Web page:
All eyes are on the Mueller testimony to Congress starting at 8:30 this morning.  Trump and his advisers are clearly freaking out and trying to distract us with attacks on the squad and crazy statements about Article II of the Constitution granting him limitless power.  But in the end, it’s likely that Mueller’s visit to the Hill will not amount to much.  At best, it could give Nancy Pelosi the cover she needs to agree to impeachment hearings.  But it seems probable that it will turn out to be an epic nothing-burger.  I hope I’m wrong.

Meanwhile, more Democratic members of the House are calling for Trump’s impeachment.  Here’s an excellent video from California Congresswoman Julia Brownley on her recent decision to push for impeachment.  She starts by saying that she has “followed with dismay, disgust and heartache as president Trump has torn apart so much that we hold dear.”

https://www.youtube.com/watch?v=oift7ZV-GQo

Many Democrats in our district are calling on Rep Antonio Delgado to join the impeachment chorus, and some are becoming increasingly impatient.  He faces daily pressure on Twitter to declare for impeachment, but NY-19 is, at best, a purple district and Delgado seems to be proceeding with deliberate caution.  He ran on a broad platform of policy ideas and priorities, but one of the main issues in our district was the need for the Democrats to be a check and balance on the executive branch.  It’s not a good look when every action you take is merely a political calculation aimed at holding or increasing power (even though the Republicans do it every single day.  See Mitch McConnell).  There are times when leaders must actually lead.  And it’s especially critical to lead when the rule of law and the foundations of our Democracy are in jeopardy, as Rep Brownley articulated.  Here’s what Charles Blow of the New York Times tweeted yesterday:

Holding a corrupt and criminal executive branch accountable to the rule of law only when it’s politically advantageous is likewise “cowardly, weak and spineless.”  If you don’t have the courage of your convictions, don’t be in a leadership position.  When your principles become negotiable, you have none, and voters see that.  The voters in our district don’t want craven partisan calculation.  They want principled action.  They want liberals to uphold the rule of law and act with integrity–since the Trump White House won’t.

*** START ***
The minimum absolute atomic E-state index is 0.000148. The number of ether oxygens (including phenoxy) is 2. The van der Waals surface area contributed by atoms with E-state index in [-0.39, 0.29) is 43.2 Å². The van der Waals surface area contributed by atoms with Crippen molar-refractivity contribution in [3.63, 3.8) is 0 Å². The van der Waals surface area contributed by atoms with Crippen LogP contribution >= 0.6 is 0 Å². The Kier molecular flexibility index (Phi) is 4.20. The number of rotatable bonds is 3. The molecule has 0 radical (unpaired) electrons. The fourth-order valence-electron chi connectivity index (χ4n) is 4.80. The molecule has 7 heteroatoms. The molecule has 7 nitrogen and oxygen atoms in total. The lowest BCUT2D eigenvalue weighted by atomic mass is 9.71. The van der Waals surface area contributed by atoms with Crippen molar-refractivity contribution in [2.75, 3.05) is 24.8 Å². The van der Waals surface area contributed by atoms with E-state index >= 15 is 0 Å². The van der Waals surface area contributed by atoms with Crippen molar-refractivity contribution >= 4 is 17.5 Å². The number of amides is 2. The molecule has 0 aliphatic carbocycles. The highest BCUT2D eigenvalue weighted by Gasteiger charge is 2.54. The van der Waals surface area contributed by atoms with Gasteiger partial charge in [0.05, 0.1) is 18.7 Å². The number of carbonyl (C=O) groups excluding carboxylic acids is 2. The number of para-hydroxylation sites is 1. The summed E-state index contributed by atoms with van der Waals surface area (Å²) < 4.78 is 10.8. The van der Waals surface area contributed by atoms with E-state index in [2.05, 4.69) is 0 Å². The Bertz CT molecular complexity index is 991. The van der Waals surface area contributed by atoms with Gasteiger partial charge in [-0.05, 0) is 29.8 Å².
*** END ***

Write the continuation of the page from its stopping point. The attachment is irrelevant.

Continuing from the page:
Rep Delgado has done a great job in office thus far, and I will vote for him again whether or not he becomes a cheerleader for impeachment.  But there are many voters on the margins who might not show up at the polls if they think political power is more important to the Congressman than holding a criminal in the Oval Office to account.  It’s a risk to impeach, but it’s also a big risk to ignore obvious crimes and demean the spirit of justice that Congress is sworn to uphold.

It should be crystal clear to anyone paying attention that Donald Trump is guilty of crimes.  At the very least, he participated in a felony election fraud with co-conspirator Michael Cohen when he authorized the scheme to pay off Stormy Daniels so she wouldn’t sway the election.  And he clearly obstructed justice while President when, among other things, he asked the White House Counsel to lie to Congress about his actions and statements regarding the Mueller investigation.

And yet, Trump continues rampaging through our culture unchecked, sowing the seeds of hatred and violence as he revels in his demented Klan rallies and signals to his supporters of his willingness to reach for ever greater depths of cruelty.

The goal of the impeachment process isn’t necessarily to remove the president from office.  It can also serve to educate the public about the president’s moral bankruptcy and draw a percentage or two of the voters away from him in the election.  So I will continue to urge Rep Delgado to join the call for impeachment, and perhaps the Mueller testimony will give Delgado the narrative he needs to join the chorus.

Keep resisting Trump and keep working to “vote his ass out of office.”

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